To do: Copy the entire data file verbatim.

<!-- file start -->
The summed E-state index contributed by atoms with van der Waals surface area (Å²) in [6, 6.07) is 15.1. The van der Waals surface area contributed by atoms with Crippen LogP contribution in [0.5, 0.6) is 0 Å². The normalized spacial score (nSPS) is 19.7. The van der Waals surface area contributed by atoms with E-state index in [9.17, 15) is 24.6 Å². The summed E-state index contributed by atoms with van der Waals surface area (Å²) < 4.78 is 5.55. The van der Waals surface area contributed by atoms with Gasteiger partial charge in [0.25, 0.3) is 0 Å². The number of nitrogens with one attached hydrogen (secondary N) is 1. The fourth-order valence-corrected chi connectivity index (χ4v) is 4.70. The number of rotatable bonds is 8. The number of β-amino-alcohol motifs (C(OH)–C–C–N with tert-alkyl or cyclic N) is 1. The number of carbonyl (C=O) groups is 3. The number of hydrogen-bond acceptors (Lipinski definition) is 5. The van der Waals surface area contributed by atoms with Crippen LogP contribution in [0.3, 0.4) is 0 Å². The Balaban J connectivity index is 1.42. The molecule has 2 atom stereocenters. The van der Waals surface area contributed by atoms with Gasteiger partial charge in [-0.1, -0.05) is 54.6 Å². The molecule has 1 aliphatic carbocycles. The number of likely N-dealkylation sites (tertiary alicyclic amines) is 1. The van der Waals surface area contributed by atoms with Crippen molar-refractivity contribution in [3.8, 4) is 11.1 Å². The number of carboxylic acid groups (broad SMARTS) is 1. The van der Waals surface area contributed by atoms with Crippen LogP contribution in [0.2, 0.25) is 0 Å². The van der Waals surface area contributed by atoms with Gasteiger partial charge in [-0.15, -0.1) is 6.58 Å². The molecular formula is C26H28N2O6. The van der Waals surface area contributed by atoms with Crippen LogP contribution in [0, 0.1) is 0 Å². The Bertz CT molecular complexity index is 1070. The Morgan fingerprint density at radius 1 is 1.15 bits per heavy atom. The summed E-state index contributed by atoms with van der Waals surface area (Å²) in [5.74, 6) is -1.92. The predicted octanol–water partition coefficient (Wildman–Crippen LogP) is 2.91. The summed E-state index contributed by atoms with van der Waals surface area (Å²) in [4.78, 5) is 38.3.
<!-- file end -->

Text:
The summed E-state index contributed by atoms with van der Waals surface area (Å²) in [6, 6.07) is 15.1. The van der Waals surface area contributed by atoms with Crippen LogP contribution in [0.5, 0.6) is 0 Å². The normalized spacial score (nSPS) is 19.7. The van der Waals surface area contributed by atoms with E-state index in [9.17, 15) is 24.6 Å². The summed E-state index contributed by atoms with van der Waals surface area (Å²) < 4.78 is 5.55. The van der Waals surface area contributed by atoms with Gasteiger partial charge in [0.25, 0.3) is 0 Å². The number of nitrogens with one attached hydrogen (secondary N) is 1. The fourth-order valence-corrected chi connectivity index (χ4v) is 4.70. The number of rotatable bonds is 8. The number of β-amino-alcohol motifs (C(OH)–C–C–N with tert-alkyl or cyclic N) is 1. The number of carbonyl (C=O) groups is 3. The number of hydrogen-bond acceptors (Lipinski definition) is 5. The van der Waals surface area contributed by atoms with Crippen LogP contribution in [0.3, 0.4) is 0 Å². The Balaban J connectivity index is 1.42. The molecule has 2 atom stereocenters. The van der Waals surface area contributed by atoms with Gasteiger partial charge in [-0.1, -0.05) is 54.6 Å². The molecule has 1 aliphatic carbocycles. The number of likely N-dealkylation sites (tertiary alicyclic amines) is 1. The van der Waals surface area contributed by atoms with Crippen molar-refractivity contribution in [3.8, 4) is 11.1 Å². The number of carboxylic acid groups (broad SMARTS) is 1. The van der Waals surface area contributed by atoms with Crippen LogP contribution in [0.2, 0.25) is 0 Å². The van der Waals surface area contributed by atoms with Gasteiger partial charge in [-0.15, -0.1) is 6.58 Å². The molecular formula is C26H28N2O6. The van der Waals surface area contributed by atoms with Crippen LogP contribution in [0, 0.1) is 0 Å². The Bertz CT molecular complexity index is 1070. The Morgan fingerprint density at radius 1 is 1.15 bits per heavy atom. The summed E-state index contributed by atoms with van der Waals surface area (Å²) in [5.74, 6) is -1.92. The predicted octanol–water partition coefficient (Wildman–Crippen LogP) is 2.91. The summed E-state index contributed by atoms with van der Waals surface area (Å²) in [4.78, 5) is 38.3.